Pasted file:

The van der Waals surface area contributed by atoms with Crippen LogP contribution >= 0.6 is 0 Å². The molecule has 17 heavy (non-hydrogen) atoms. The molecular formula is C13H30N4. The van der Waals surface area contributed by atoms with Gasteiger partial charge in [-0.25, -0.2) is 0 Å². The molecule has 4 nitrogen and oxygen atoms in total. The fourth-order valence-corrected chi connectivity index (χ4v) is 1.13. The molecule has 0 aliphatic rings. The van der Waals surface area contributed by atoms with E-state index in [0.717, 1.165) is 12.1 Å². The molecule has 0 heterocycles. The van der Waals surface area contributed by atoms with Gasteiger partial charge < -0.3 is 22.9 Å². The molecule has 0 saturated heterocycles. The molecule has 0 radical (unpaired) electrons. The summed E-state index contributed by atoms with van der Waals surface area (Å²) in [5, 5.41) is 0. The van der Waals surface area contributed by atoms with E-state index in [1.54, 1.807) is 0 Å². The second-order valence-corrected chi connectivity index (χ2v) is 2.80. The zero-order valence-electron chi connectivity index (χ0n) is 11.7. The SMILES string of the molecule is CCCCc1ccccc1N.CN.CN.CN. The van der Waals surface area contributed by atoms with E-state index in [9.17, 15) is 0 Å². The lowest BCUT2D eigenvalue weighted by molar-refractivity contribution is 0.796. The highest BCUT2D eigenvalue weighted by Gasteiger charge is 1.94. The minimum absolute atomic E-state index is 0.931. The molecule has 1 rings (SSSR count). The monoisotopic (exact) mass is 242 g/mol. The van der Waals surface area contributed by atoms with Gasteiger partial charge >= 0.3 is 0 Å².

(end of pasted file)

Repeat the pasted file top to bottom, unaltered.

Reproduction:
The van der Waals surface area contributed by atoms with Crippen LogP contribution >= 0.6 is 0 Å². The molecule has 17 heavy (non-hydrogen) atoms. The molecular formula is C13H30N4. The van der Waals surface area contributed by atoms with Gasteiger partial charge in [-0.25, -0.2) is 0 Å². The molecule has 4 nitrogen and oxygen atoms in total. The fourth-order valence-corrected chi connectivity index (χ4v) is 1.13. The molecule has 0 aliphatic rings. The van der Waals surface area contributed by atoms with E-state index in [0.717, 1.165) is 12.1 Å². The molecule has 0 heterocycles. The van der Waals surface area contributed by atoms with Gasteiger partial charge < -0.3 is 22.9 Å². The molecule has 0 saturated heterocycles. The molecule has 0 radical (unpaired) electrons. The summed E-state index contributed by atoms with van der Waals surface area (Å²) in [5, 5.41) is 0. The van der Waals surface area contributed by atoms with E-state index in [1.54, 1.807) is 0 Å². The second-order valence-corrected chi connectivity index (χ2v) is 2.80. The zero-order valence-electron chi connectivity index (χ0n) is 11.7. The SMILES string of the molecule is CCCCc1ccccc1N.CN.CN.CN. The van der Waals surface area contributed by atoms with E-state index in [9.17, 15) is 0 Å². The lowest BCUT2D eigenvalue weighted by molar-refractivity contribution is 0.796. The highest BCUT2D eigenvalue weighted by Gasteiger charge is 1.94. The minimum absolute atomic E-state index is 0.931. The molecule has 1 rings (SSSR count). The monoisotopic (exact) mass is 242 g/mol. The van der Waals surface area contributed by atoms with Gasteiger partial charge >= 0.3 is 0 Å².